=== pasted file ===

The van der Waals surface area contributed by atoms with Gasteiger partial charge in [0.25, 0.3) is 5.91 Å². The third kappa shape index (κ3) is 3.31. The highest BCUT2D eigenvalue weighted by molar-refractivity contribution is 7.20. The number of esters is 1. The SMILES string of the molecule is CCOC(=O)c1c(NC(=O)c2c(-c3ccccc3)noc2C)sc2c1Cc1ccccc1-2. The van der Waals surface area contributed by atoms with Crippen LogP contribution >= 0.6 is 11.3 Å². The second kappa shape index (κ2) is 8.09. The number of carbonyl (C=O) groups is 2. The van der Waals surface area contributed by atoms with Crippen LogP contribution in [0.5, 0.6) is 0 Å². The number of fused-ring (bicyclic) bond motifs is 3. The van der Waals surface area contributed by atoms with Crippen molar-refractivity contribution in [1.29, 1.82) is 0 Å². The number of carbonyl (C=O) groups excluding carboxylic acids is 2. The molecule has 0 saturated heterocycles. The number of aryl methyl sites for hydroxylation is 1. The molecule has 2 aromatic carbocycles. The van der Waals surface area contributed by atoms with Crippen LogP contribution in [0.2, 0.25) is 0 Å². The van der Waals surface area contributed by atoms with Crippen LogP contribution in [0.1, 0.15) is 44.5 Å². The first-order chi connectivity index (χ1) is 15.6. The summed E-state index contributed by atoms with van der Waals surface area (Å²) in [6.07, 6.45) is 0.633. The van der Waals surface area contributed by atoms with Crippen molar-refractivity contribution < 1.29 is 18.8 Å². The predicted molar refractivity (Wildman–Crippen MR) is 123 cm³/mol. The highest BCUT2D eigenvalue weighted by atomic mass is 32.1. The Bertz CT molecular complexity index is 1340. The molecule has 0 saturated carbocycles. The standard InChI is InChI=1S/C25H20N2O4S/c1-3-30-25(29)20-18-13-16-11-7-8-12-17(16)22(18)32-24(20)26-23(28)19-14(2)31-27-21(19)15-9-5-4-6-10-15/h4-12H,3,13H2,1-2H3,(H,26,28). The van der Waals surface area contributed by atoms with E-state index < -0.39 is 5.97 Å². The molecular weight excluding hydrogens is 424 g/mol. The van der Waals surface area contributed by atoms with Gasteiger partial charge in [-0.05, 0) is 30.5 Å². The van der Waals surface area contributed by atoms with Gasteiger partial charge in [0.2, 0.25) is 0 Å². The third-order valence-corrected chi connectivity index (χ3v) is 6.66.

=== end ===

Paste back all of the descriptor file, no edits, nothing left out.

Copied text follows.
The van der Waals surface area contributed by atoms with Gasteiger partial charge in [0.25, 0.3) is 5.91 Å². The third kappa shape index (κ3) is 3.31. The highest BCUT2D eigenvalue weighted by molar-refractivity contribution is 7.20. The number of esters is 1. The SMILES string of the molecule is CCOC(=O)c1c(NC(=O)c2c(-c3ccccc3)noc2C)sc2c1Cc1ccccc1-2. The van der Waals surface area contributed by atoms with Crippen LogP contribution >= 0.6 is 11.3 Å². The second kappa shape index (κ2) is 8.09. The number of carbonyl (C=O) groups is 2. The van der Waals surface area contributed by atoms with Crippen LogP contribution in [0.5, 0.6) is 0 Å². The number of fused-ring (bicyclic) bond motifs is 3. The van der Waals surface area contributed by atoms with Crippen molar-refractivity contribution in [1.29, 1.82) is 0 Å². The number of carbonyl (C=O) groups excluding carboxylic acids is 2. The molecule has 0 saturated heterocycles. The number of aryl methyl sites for hydroxylation is 1. The molecule has 2 aromatic carbocycles. The van der Waals surface area contributed by atoms with Crippen LogP contribution in [0.2, 0.25) is 0 Å². The van der Waals surface area contributed by atoms with Crippen LogP contribution in [0.1, 0.15) is 44.5 Å². The first-order chi connectivity index (χ1) is 15.6. The summed E-state index contributed by atoms with van der Waals surface area (Å²) in [6.07, 6.45) is 0.633. The van der Waals surface area contributed by atoms with Crippen molar-refractivity contribution < 1.29 is 18.8 Å². The predicted molar refractivity (Wildman–Crippen MR) is 123 cm³/mol. The highest BCUT2D eigenvalue weighted by atomic mass is 32.1. The Bertz CT molecular complexity index is 1340. The molecule has 0 saturated carbocycles. The standard InChI is InChI=1S/C25H20N2O4S/c1-3-30-25(29)20-18-13-16-11-7-8-12-17(16)22(18)32-24(20)26-23(28)19-14(2)31-27-21(19)15-9-5-4-6-10-15/h4-12H,3,13H2,1-2H3,(H,26,28). The van der Waals surface area contributed by atoms with E-state index < -0.39 is 5.97 Å². The molecular weight excluding hydrogens is 424 g/mol. The van der Waals surface area contributed by atoms with Gasteiger partial charge in [-0.05, 0) is 30.5 Å². The van der Waals surface area contributed by atoms with Gasteiger partial charge in [0.2, 0.25) is 0 Å². The third-order valence-corrected chi connectivity index (χ3v) is 6.66.